“We have curated an arrangement where they can slowly pay for the piece in instalments but the same people buy fashion things online and have their own platform which is also a marketplace, and spend a lot of money on sneakers among other items.”

40 visitors a day

Christine Oguna, the Ardhi Gallery owner, finds me wandering in the gallery enthralled by the artwork. Ms Oguna started Ardhi in April this year, and young art lovers have been coming in droves. The fact that the gallery has a restaurant above it that acts as a crowd-puller.

“We have about 40 visitors in a day and most of them are young people. In a week we do three sales on average,” she says.

Part of what she is exhibiting today is installation art of the Shakahola massacre made by Njoka Kuria.

One of the things that stood out for me was the young artists from Kibera and Mukuru slums in Nairobi, who were using recycled materials to make art.

“I felt that there should be a space for emerging artists after seeing some of my family members getting rejected. That's how Ardhi was born, to support upcoming artists to become a bit more established and grow their professional careers,” she explains.

The stepping stone

Ardhi is the Swahili word for ‘ground’ and Ms Oguna defines it as a stepping stone for young artists who want to exhibit their works from the ground up.

Although she does not paint or draw, the artistic gene might have not completely skipped a generation, because she is an inborn curator who loves making spaces beautiful.


Within Border is the African continent artwork made from metallic pieces by Meshack Oiro displayed at the Ardhi Gallery on September 17, 2023. PHOTO | POOL

“I decided on Ardhi so that the average Kenyan can access it and dismantle the notion that art is a rich-people passion, everyone can come and enjoy the exhibition.”

She has an agreement with the artists who pay a commission once an art piece is sold.

Mr Kuria recently started exploring rubber. He gets his inspiration from Chakaia Booker, an American sculptor whose work has been featured in more than 40 public collections and exhibited across the US, Europe, Africa, and Asia.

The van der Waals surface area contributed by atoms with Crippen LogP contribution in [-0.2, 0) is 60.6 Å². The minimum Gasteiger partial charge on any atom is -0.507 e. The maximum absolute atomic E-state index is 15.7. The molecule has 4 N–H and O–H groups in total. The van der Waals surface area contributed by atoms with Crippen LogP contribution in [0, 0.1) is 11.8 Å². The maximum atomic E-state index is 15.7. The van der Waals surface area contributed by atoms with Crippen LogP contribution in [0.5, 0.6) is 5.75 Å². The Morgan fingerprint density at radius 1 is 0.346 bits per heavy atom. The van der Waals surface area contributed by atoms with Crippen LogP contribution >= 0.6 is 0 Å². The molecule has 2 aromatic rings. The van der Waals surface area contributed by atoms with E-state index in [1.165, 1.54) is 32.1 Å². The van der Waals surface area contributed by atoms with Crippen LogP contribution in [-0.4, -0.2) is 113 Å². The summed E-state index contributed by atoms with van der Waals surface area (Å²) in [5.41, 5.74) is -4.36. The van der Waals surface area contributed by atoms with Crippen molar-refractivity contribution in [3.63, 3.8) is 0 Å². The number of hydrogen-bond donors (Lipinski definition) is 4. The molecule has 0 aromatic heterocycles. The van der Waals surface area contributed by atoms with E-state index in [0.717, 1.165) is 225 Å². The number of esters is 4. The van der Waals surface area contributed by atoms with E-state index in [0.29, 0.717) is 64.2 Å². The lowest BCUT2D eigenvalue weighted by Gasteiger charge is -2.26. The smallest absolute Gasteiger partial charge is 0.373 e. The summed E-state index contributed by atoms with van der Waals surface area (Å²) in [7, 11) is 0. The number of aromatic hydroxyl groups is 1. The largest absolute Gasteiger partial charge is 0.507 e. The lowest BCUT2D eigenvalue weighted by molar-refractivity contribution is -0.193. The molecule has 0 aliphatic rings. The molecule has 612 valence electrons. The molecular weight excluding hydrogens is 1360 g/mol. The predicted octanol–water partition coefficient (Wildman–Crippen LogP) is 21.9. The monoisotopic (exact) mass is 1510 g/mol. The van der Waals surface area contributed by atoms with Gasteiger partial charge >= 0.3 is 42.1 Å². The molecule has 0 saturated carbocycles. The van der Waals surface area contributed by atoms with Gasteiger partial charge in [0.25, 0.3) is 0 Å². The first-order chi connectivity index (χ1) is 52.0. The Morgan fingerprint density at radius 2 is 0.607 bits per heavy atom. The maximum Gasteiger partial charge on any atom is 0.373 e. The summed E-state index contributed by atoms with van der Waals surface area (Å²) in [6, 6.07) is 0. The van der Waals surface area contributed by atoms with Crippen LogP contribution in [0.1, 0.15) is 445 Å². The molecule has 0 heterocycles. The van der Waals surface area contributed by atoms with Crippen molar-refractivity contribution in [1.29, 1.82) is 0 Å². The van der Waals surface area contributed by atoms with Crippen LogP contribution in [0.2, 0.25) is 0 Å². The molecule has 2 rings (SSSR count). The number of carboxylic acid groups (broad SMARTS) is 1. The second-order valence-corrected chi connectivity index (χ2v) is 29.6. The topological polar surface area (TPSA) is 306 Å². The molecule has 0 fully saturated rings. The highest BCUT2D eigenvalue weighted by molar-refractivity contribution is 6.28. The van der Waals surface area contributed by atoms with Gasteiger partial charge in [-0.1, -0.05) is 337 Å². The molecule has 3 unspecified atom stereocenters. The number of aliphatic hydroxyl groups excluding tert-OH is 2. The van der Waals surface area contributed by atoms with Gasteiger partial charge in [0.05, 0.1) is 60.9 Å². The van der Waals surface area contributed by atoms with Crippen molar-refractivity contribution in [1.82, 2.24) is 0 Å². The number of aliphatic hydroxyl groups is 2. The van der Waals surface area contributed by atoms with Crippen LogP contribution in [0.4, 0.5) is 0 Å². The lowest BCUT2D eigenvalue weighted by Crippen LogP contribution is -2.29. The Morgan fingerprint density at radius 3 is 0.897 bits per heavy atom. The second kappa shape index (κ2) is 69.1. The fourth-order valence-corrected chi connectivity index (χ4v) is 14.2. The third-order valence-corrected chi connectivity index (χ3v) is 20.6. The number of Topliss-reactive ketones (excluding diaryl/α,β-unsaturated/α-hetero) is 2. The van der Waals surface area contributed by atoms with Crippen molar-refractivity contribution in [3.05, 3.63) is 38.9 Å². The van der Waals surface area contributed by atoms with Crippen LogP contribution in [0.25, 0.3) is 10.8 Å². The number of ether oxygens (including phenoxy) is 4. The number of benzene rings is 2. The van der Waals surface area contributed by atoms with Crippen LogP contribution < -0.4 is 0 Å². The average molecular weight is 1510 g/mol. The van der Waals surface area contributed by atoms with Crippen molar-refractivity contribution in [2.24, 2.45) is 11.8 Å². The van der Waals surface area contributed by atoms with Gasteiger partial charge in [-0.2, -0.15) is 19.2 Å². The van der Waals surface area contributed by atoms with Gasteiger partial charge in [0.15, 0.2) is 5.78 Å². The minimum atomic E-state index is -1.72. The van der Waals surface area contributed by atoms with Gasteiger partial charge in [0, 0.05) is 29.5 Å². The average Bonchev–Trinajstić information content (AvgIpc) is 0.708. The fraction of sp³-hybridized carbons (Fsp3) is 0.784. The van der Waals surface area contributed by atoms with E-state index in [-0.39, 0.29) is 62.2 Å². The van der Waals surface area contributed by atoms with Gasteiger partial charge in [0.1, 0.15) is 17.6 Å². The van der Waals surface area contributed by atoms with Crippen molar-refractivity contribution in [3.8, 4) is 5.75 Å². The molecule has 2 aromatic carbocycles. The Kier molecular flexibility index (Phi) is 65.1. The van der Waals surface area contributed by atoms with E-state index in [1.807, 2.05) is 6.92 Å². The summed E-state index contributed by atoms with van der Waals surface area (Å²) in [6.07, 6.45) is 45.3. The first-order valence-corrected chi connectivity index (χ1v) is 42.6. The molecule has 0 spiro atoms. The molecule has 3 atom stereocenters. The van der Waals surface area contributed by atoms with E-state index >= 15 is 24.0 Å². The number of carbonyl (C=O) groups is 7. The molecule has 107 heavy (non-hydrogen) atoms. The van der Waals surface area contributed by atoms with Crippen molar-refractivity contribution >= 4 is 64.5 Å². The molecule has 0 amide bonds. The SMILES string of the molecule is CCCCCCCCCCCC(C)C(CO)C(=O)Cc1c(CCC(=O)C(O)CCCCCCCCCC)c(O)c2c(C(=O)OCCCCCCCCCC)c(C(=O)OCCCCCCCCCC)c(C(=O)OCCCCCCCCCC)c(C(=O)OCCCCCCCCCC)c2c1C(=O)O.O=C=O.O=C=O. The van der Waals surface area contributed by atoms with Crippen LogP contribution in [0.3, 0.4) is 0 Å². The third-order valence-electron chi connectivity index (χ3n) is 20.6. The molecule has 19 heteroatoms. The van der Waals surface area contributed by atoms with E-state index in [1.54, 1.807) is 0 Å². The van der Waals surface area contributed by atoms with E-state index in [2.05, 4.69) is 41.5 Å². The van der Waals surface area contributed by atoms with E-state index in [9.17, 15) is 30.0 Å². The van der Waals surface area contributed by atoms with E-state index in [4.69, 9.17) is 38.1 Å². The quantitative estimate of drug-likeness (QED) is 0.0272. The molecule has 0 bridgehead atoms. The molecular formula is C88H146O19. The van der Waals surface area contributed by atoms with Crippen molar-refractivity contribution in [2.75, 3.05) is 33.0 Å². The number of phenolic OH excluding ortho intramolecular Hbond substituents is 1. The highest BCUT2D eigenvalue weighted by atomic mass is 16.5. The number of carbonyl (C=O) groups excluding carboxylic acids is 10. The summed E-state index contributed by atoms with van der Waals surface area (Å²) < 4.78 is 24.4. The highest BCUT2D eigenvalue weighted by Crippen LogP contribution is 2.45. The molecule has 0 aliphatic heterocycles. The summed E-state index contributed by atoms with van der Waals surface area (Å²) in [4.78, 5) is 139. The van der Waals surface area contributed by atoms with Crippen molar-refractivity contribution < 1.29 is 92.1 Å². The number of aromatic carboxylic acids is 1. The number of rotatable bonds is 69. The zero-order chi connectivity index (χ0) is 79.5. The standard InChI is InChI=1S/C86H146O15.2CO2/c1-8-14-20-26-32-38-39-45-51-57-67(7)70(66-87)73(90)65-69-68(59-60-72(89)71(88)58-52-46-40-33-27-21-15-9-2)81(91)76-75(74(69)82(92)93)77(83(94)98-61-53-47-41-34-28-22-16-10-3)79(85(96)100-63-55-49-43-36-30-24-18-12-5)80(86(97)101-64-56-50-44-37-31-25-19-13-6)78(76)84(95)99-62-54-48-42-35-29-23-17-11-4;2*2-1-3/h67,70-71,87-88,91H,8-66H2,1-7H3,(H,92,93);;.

The sculptor is known for creating monumental, abstract works from recycled tires and stainless steel.

At first glimpse of the installation, it fills the room with such heaviness and darkness and not from the dark recycled rubbers. It is enormous.

Rubber as a medium of choice is innately personal to Mr Kuria. He speaks of it with such depth when he says he cannot articulate it.

The rubber mystery

“Explaining the Shakahola piece or my love for rubber is never easy, I fumble on that question, and every time I try to articulate it, it comes out different,” he says.

“The rubber material is mysterious, how it feels, how I can manipulate it, cut it, wrap it, wrap it like a rope, the result is not like other sculptures from wood or clay,” says Mr Kuria.

“It gives you something intricate, unique. The installation was an opportunity for Christine to showcase an entire centrepiece at the gallery and I happily accepted.”

The present exhibition highlights the artist’s unique skill and technique in manipulating and compositionally crafting the rubber tyres into myriad forms from the Mambo Blackness (2023) and intricately detailed Kitawaramba' (from the words of Pastor John Mackenzie) to the wall-affixed, Bush Baby (2023).

Mr Kuria says he has seen a growing interest from young collectors and art lovers coming to see his work.

They interact on social media platforms like Instagram with his art collection and in person at art galleries.

“Many artists are making their craft easily accessible to young people in terms of reach and pricing,” adds Mr Kuria.

Other artists who exhibited at the gallery are Chrispus Ngaanga, Yvonne Nzilani, Kevo Stero, Myrna, Brain Kajilwa, and Solomon Powell. Mr Ngaanga’s preferred medium is old cassette tapes but has also done old newspapers and book cuttings.